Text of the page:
Mario Carpo

By in Uncategorized on May 28, 2014

constructed an argument around the failure of digital design theory to bridge the gap between small scale fabrication and full scale construction.

Bernard Cache – Tables Projectives (2004).

Bernard Cache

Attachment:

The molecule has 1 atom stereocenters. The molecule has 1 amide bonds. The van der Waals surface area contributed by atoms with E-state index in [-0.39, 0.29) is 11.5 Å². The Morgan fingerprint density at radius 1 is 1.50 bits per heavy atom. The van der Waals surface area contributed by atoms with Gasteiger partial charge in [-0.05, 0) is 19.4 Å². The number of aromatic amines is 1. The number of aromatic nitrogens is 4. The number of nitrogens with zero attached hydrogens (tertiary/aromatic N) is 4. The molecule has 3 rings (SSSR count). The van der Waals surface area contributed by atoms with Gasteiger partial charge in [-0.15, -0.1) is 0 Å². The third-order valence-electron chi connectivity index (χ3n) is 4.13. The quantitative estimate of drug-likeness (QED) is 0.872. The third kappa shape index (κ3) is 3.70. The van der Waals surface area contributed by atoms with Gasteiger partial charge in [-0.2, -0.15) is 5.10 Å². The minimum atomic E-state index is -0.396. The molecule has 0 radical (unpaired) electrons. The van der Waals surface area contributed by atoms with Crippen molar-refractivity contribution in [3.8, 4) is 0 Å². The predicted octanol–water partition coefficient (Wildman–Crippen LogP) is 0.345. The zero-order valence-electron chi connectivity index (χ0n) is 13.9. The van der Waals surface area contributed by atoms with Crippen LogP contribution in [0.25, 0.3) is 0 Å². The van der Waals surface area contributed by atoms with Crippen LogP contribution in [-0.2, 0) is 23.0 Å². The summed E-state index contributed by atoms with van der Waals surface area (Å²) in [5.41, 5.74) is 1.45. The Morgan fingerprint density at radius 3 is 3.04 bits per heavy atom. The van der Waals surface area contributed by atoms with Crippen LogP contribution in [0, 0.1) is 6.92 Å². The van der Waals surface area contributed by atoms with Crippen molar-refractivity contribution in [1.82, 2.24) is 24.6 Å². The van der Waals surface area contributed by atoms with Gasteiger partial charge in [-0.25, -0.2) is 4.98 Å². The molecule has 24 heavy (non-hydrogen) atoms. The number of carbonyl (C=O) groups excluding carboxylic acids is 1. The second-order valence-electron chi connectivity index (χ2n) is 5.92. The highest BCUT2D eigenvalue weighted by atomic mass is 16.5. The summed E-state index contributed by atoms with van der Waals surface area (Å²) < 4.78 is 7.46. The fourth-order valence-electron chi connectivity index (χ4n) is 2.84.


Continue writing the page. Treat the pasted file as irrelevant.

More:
After studying architecture and history in Italy, Mario Carpo was an assistant professor at the University of Geneva in Switzerland. Since 1993 he has been a tenured associate professor in France and more recently a professor at the Georgia Institute of Technology in Atlanta. Mr. Carpo has also taught at several distinguished universities in Europe and in the United States, including Cornell, the Massachusetts Institute of Technology, and Williams College, and has been a scholar in residence at the Getty Research Institute and at the American Academy in Rome. From 2002 to 2005 Mr. Carpo was the head of the Study Centre at the Canadian Centre for Architecture in Montreal. His research and publications focus on the relationship among architectural theory, cultural history, and the history of media and information technology. Mr. Carpo’s award-winning Architecture in the Age of Printing (2001) has been translated into several languages. His most recent books are Perspective, Projections and Design (2007, coedited); a translation of and commentary on Leon Battista Alberti’s Descriptio Urbis Romae (2007, coauthored); a monograph on the work of Swiss architect Valerio Olgiati (2008, coauthored), and the recently published The Alphabet and the Algorithm (MIT Press, 2011). His recent essays and articles have been published in Log, Perspecta, Journal of the Society of Architectural Historians, Grey Room, L’Architecture d’aujourd’hui, Arquitectura Viva, AD/Architectural Design, Abitare, Lotus International, and Arch+.

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